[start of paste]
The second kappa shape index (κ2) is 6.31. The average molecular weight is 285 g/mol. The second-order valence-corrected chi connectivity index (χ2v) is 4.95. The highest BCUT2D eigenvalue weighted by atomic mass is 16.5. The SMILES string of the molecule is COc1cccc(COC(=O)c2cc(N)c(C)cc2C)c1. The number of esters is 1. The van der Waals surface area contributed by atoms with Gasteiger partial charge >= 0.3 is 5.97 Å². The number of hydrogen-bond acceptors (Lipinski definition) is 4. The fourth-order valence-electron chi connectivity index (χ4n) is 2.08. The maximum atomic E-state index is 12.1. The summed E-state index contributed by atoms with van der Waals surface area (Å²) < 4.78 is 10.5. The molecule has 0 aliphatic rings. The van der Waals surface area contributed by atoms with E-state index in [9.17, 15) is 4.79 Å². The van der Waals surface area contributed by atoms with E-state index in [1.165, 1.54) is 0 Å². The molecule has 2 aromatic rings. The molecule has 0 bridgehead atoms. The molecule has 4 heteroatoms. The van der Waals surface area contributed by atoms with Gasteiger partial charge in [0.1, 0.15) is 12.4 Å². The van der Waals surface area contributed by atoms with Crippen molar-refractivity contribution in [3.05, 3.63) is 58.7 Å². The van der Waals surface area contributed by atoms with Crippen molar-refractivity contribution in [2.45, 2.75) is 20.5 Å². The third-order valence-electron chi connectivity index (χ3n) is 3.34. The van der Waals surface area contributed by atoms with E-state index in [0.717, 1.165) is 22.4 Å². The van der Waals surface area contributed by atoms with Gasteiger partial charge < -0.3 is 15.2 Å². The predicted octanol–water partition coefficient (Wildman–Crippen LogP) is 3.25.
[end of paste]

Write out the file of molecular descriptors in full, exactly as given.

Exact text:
The second kappa shape index (κ2) is 6.31. The average molecular weight is 285 g/mol. The second-order valence-corrected chi connectivity index (χ2v) is 4.95. The highest BCUT2D eigenvalue weighted by atomic mass is 16.5. The SMILES string of the molecule is COc1cccc(COC(=O)c2cc(N)c(C)cc2C)c1. The number of esters is 1. The van der Waals surface area contributed by atoms with Gasteiger partial charge >= 0.3 is 5.97 Å². The number of hydrogen-bond acceptors (Lipinski definition) is 4. The fourth-order valence-electron chi connectivity index (χ4n) is 2.08. The maximum atomic E-state index is 12.1. The summed E-state index contributed by atoms with van der Waals surface area (Å²) < 4.78 is 10.5. The molecule has 0 aliphatic rings. The van der Waals surface area contributed by atoms with E-state index in [9.17, 15) is 4.79 Å². The van der Waals surface area contributed by atoms with E-state index in [1.165, 1.54) is 0 Å². The molecule has 2 aromatic rings. The molecule has 0 bridgehead atoms. The molecule has 4 heteroatoms. The van der Waals surface area contributed by atoms with Gasteiger partial charge in [0.1, 0.15) is 12.4 Å². The van der Waals surface area contributed by atoms with Crippen molar-refractivity contribution in [3.05, 3.63) is 58.7 Å². The van der Waals surface area contributed by atoms with Crippen molar-refractivity contribution in [2.45, 2.75) is 20.5 Å². The third-order valence-electron chi connectivity index (χ3n) is 3.34. The van der Waals surface area contributed by atoms with E-state index in [0.717, 1.165) is 22.4 Å². The van der Waals surface area contributed by atoms with Gasteiger partial charge < -0.3 is 15.2 Å². The predicted octanol–water partition coefficient (Wildman–Crippen LogP) is 3.25.